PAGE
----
After your students have read a text through once, help them dig deeper by setting a specific purpose for reading it again. Giving students something specific to focus on requires that they return to the text and really focus. We want to teach them to read back into the text to find answers. (e.g. “Why does the author claim that all Santa’s reindeer must be female?” or “What is one of the structural adaptations that reindeer have that help them survive on the tundra?”) I have digital escape rooms with informational text and my students know that they must read carefully in order to escape!

5. Focus on Making Connections

Rather than asking students a bunch of comprehension questions, focus their reading experiences around connecting with and remembering the text. Plan and ask questions that help you understand if students understand the text, and where they need to dig deeper into the big ideas. 

6. Provide High-Interest Informational Text Passages

Students will learn to use close reading strategies best if they have interesting text passages to read. Particularly with nonfiction and informational text passages, it is key that you find topics that students find engaging. My students love to read about animals.  They find animals really interesting.  So I incorporate lots of informational text passages on animals.

Visit This Great Blogpost for more Reading Strategies

Would you like to read about Three Easy Suggestions that Keep Your Students Reading and Writing? You will love this blogpost by my friend Marion at Mentoring in the Middle
Keep students reading and writing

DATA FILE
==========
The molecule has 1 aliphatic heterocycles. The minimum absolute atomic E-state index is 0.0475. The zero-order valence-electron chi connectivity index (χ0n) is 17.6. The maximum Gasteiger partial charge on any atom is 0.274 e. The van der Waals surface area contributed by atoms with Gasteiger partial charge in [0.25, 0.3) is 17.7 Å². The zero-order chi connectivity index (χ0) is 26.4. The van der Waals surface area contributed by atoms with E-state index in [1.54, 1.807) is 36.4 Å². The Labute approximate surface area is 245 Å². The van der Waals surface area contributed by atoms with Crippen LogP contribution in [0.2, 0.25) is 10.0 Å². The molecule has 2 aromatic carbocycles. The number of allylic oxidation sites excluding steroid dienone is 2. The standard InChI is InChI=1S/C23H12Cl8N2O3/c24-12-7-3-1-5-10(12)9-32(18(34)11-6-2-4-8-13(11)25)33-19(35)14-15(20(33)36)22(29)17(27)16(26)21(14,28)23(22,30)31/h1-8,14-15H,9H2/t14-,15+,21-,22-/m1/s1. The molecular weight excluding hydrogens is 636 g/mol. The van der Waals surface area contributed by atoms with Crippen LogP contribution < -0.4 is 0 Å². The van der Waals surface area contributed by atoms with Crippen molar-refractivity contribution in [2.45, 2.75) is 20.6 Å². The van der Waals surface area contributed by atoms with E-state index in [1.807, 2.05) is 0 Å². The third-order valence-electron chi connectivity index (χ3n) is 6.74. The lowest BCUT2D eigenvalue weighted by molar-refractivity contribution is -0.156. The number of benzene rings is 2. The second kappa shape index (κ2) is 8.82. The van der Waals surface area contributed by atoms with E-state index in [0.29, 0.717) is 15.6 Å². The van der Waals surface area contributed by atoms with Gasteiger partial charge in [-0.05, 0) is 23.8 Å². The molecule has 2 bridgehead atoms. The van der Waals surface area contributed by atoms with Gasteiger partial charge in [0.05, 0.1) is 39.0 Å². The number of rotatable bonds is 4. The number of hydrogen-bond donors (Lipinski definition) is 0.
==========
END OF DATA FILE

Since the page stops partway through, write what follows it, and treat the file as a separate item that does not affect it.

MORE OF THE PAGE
Comparing Two Passages

In Third, Fourth, and Fifth Grade students are required to read two text passages on the same topic.

Students are required to compare and contrast the key details and important points in the two text passages and they are required to integrate information from the two text passages to speak or write knowledgeably about the topic.

I have lots of great informational text passages in my store.

These activities are aligned with the CCSS for Reading Informational Text.



Compare and contrast the most important points and key details presented in two texts on the same topic.


Integrate information from two texts on the same topic in order to write or speak about the subject knowledgeably.


Integrate information from several texts on the same topic in order to write or speak about the subject knowledgeably.

I have created several resources for comparing and integrating two text passages on a topic. These are perfect for 3rd-5th grade students. I have printable versions and also online versions for distance learning.

Read Two Text Passages On Reindeer Distance Learning Unit

reading informational text

Compare and Contrast Two Texts on Reindeer

reading informational text strategies

Compare and Contrast Two Informational Text Passages on Rabbits

reading informational text

Compare and Contrast Two Text Passages on Rabbits for Distance Learning

informational text structures

See more on using high-interest reading passages to engage students.

Elephants Informational Text Passages

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FREE Bald Eagle Reading Informational Text Unit